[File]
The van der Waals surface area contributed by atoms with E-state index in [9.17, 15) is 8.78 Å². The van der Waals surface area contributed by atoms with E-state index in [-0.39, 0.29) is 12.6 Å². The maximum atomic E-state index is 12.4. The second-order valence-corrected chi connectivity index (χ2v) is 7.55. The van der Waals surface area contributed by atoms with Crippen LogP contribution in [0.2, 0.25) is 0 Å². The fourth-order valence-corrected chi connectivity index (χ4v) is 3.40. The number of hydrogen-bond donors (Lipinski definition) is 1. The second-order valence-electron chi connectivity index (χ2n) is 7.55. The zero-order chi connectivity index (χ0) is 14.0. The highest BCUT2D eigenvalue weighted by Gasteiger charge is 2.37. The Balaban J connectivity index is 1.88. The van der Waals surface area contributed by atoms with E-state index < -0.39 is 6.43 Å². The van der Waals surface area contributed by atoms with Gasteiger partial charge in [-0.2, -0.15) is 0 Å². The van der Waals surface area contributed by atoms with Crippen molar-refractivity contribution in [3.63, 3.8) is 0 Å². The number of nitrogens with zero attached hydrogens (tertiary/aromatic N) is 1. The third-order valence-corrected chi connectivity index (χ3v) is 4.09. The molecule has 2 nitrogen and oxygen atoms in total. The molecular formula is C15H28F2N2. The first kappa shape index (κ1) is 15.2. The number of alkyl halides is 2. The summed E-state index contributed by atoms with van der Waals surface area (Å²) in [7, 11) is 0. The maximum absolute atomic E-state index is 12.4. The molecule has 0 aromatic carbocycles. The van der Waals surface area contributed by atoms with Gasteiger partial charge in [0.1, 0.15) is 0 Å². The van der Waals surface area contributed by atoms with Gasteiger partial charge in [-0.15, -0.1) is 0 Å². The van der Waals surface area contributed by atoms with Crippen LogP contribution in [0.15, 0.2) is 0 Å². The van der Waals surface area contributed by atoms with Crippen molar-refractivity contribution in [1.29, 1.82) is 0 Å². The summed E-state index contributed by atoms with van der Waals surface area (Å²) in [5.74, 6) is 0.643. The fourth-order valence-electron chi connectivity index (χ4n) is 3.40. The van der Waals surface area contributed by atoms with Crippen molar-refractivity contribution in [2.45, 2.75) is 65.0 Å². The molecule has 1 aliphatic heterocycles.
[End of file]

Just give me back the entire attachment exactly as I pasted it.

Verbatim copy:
The van der Waals surface area contributed by atoms with E-state index in [9.17, 15) is 8.78 Å². The van der Waals surface area contributed by atoms with E-state index in [-0.39, 0.29) is 12.6 Å². The maximum atomic E-state index is 12.4. The second-order valence-corrected chi connectivity index (χ2v) is 7.55. The van der Waals surface area contributed by atoms with Crippen LogP contribution in [0.2, 0.25) is 0 Å². The fourth-order valence-corrected chi connectivity index (χ4v) is 3.40. The number of hydrogen-bond donors (Lipinski definition) is 1. The second-order valence-electron chi connectivity index (χ2n) is 7.55. The zero-order chi connectivity index (χ0) is 14.0. The highest BCUT2D eigenvalue weighted by Gasteiger charge is 2.37. The Balaban J connectivity index is 1.88. The van der Waals surface area contributed by atoms with E-state index < -0.39 is 6.43 Å². The van der Waals surface area contributed by atoms with Gasteiger partial charge in [-0.2, -0.15) is 0 Å². The van der Waals surface area contributed by atoms with Crippen molar-refractivity contribution in [3.63, 3.8) is 0 Å². The number of nitrogens with zero attached hydrogens (tertiary/aromatic N) is 1. The third-order valence-corrected chi connectivity index (χ3v) is 4.09. The molecule has 2 nitrogen and oxygen atoms in total. The molecular formula is C15H28F2N2. The first kappa shape index (κ1) is 15.2. The number of alkyl halides is 2. The summed E-state index contributed by atoms with van der Waals surface area (Å²) in [7, 11) is 0. The maximum absolute atomic E-state index is 12.4. The molecule has 0 aromatic carbocycles. The van der Waals surface area contributed by atoms with Gasteiger partial charge in [0.1, 0.15) is 0 Å². The van der Waals surface area contributed by atoms with Gasteiger partial charge in [-0.15, -0.1) is 0 Å². The van der Waals surface area contributed by atoms with Crippen LogP contribution in [0.15, 0.2) is 0 Å². The van der Waals surface area contributed by atoms with Crippen molar-refractivity contribution in [1.29, 1.82) is 0 Å². The summed E-state index contributed by atoms with van der Waals surface area (Å²) in [5.74, 6) is 0.643. The fourth-order valence-electron chi connectivity index (χ4n) is 3.40. The van der Waals surface area contributed by atoms with Crippen molar-refractivity contribution in [2.45, 2.75) is 65.0 Å². The molecule has 1 aliphatic heterocycles.